From a policy perspective, this could mean day-to-day district policies for what students need to learn or what professional learning teachers are required to take. Important considerations include whether a policy or program is clear, specific and consistent with other things teachers are asked to do, and whether teachers agree with the approach taken in the professional learning—whether they think it will help their students learn.
If they don’t, Desimone said, teachers will inherently be less likely to use it.
“No matter how great your professional learning, there are things that can facilitate or create barriers to whether it works,” Desimone said. “This includes things like whether a particular school has an engaged leader, parent involvement, a supportive culture, and whether teachers have a shared vision about what instruction should look like and what the student challenges are.”
The UD research team has developed a core survey to understand each partnership project’s current processes, successes and challenges. They plan to administer the survey to all 12 partnerships at multiple points over the three-year grant, beginning in January 2020, to capture data about teacher growth over time.
Additionally, the research team plans to develop a web-based repository to showcase what different school districts are doing, how teachers across the different partnerships are changing their confidence, beliefs and everyday practice, and what impact these efforts have on the most disadvantaged students. In this way, the different approaches to professional learning can serve as a model for other schools.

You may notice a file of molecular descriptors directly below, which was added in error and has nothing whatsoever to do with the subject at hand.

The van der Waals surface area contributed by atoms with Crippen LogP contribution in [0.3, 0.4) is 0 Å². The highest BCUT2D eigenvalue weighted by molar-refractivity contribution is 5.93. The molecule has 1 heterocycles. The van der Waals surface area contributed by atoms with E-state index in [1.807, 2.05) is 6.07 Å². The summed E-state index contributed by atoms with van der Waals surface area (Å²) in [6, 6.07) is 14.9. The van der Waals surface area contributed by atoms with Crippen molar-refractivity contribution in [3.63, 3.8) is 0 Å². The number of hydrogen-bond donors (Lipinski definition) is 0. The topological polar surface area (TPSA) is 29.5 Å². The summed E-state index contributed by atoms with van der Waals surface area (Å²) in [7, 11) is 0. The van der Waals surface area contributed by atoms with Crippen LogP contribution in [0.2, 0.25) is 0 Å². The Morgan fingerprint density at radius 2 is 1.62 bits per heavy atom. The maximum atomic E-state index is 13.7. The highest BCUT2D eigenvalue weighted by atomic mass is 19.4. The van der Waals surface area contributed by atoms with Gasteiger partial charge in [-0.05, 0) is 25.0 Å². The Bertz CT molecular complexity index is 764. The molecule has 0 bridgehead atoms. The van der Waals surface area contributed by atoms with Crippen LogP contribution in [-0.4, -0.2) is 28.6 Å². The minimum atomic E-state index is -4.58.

“Our schools are not serving our students very well on average, especially our disadvantaged students,” Desimone said. “We must support teachers in building their knowledge and skills to better serve our students, toward the ultimate goal of student engagement and learning.”
About the research team
The UD research team brings deep expertise and experience in using data to inform improvements in leadership, curriculum and instruction, all within the context of special populations.
Desimone, professor and director of research for the College of Education and Human Development (CEHD), has over 20 years of expertise in understanding how state, district and school-level policy can better promote changes in teaching that lead to improved student achievement and close the achievement gap between advantaged and disadvantaged students. Much of Desimone’s work has focused on school reform initiatives, standards-based reform and teacher quality initiatives, including teacher professional development, early career support and ongoing mentoring. Her work has been supported by the U.S. Department of Education, the National Science Foundation and the Spencer Foundation.
Collaborators on the project include co-principal investigator (PI) and project co-director Kirsten Hill, a UD research affiliate who leads her own evaluation firm in New Orleans, Louisiana; co-PIs Horatio Blackman, a researcher with UD’s Center for Research in Education and Social Policy, who specializes in school improvement and school climate; Mellissa Gordon, CEHD associate professor and expert in adolescent development; and Joshua Wilson, an assistant professor in the School of Education who studies literacy. Others involved in the project include Erica Litke, a senior researcher from the School of Education, who has a background in teaching and learning in mathematics, and graduate students Hillary May and Justine Yego. Henry May, director of UD’s Center for Research in Education and Social Policy and Andrew Porter, University of Pennsylvania professor emeritus, serve as consultants on the project.